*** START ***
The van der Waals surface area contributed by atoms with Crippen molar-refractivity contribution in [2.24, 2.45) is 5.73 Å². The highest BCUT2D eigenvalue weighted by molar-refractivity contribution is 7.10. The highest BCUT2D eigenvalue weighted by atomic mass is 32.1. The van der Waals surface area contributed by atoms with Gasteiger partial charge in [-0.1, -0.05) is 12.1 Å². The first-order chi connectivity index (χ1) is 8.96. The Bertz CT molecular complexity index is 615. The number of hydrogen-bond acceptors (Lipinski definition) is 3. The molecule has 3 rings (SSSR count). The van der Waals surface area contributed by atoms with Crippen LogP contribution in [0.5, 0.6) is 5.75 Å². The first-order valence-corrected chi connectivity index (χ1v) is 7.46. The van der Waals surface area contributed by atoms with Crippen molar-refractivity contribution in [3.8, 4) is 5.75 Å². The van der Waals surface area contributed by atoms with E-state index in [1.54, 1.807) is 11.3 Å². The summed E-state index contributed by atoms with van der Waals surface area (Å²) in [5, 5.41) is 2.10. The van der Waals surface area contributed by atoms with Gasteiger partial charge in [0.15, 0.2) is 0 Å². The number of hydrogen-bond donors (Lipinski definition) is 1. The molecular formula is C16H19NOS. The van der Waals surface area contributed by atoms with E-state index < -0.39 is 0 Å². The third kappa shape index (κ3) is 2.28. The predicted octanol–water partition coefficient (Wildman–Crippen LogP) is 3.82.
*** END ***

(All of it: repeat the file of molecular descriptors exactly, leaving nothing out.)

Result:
The van der Waals surface area contributed by atoms with Crippen molar-refractivity contribution in [2.24, 2.45) is 5.73 Å². The highest BCUT2D eigenvalue weighted by molar-refractivity contribution is 7.10. The highest BCUT2D eigenvalue weighted by atomic mass is 32.1. The van der Waals surface area contributed by atoms with Gasteiger partial charge in [-0.1, -0.05) is 12.1 Å². The first-order chi connectivity index (χ1) is 8.96. The Bertz CT molecular complexity index is 615. The number of hydrogen-bond acceptors (Lipinski definition) is 3. The molecule has 3 rings (SSSR count). The van der Waals surface area contributed by atoms with Crippen LogP contribution in [0.5, 0.6) is 5.75 Å². The first-order valence-corrected chi connectivity index (χ1v) is 7.46. The van der Waals surface area contributed by atoms with Crippen molar-refractivity contribution in [3.8, 4) is 5.75 Å². The van der Waals surface area contributed by atoms with E-state index in [1.54, 1.807) is 11.3 Å². The summed E-state index contributed by atoms with van der Waals surface area (Å²) in [5, 5.41) is 2.10. The van der Waals surface area contributed by atoms with Gasteiger partial charge in [0.15, 0.2) is 0 Å². The number of hydrogen-bond donors (Lipinski definition) is 1. The molecular formula is C16H19NOS. The van der Waals surface area contributed by atoms with E-state index < -0.39 is 0 Å². The third kappa shape index (κ3) is 2.28. The predicted octanol–water partition coefficient (Wildman–Crippen LogP) is 3.82.